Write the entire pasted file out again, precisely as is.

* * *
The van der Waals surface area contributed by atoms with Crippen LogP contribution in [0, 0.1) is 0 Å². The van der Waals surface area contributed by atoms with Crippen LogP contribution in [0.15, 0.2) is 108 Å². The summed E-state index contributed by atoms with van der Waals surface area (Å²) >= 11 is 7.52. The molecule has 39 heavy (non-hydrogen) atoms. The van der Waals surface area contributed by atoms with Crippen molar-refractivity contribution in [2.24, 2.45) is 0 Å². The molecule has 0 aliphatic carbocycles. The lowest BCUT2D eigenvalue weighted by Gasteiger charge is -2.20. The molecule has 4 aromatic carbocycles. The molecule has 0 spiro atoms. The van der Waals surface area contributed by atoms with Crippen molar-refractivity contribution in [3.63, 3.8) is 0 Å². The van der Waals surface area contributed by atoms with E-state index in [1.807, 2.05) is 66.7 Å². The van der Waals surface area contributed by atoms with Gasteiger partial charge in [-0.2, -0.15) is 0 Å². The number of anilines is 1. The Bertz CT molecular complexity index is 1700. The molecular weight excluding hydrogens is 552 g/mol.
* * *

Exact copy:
The van der Waals surface area contributed by atoms with Crippen LogP contribution in [0, 0.1) is 0 Å². The van der Waals surface area contributed by atoms with Crippen LogP contribution in [0.15, 0.2) is 108 Å². The summed E-state index contributed by atoms with van der Waals surface area (Å²) >= 11 is 7.52. The molecule has 39 heavy (non-hydrogen) atoms. The van der Waals surface area contributed by atoms with Crippen molar-refractivity contribution in [2.24, 2.45) is 0 Å². The molecule has 0 aliphatic carbocycles. The lowest BCUT2D eigenvalue weighted by Gasteiger charge is -2.20. The molecule has 4 aromatic carbocycles. The molecule has 0 spiro atoms. The van der Waals surface area contributed by atoms with Crippen molar-refractivity contribution in [3.63, 3.8) is 0 Å². The van der Waals surface area contributed by atoms with E-state index in [1.807, 2.05) is 66.7 Å². The van der Waals surface area contributed by atoms with Gasteiger partial charge in [-0.2, -0.15) is 0 Å². The number of anilines is 1. The Bertz CT molecular complexity index is 1700. The molecular weight excluding hydrogens is 552 g/mol.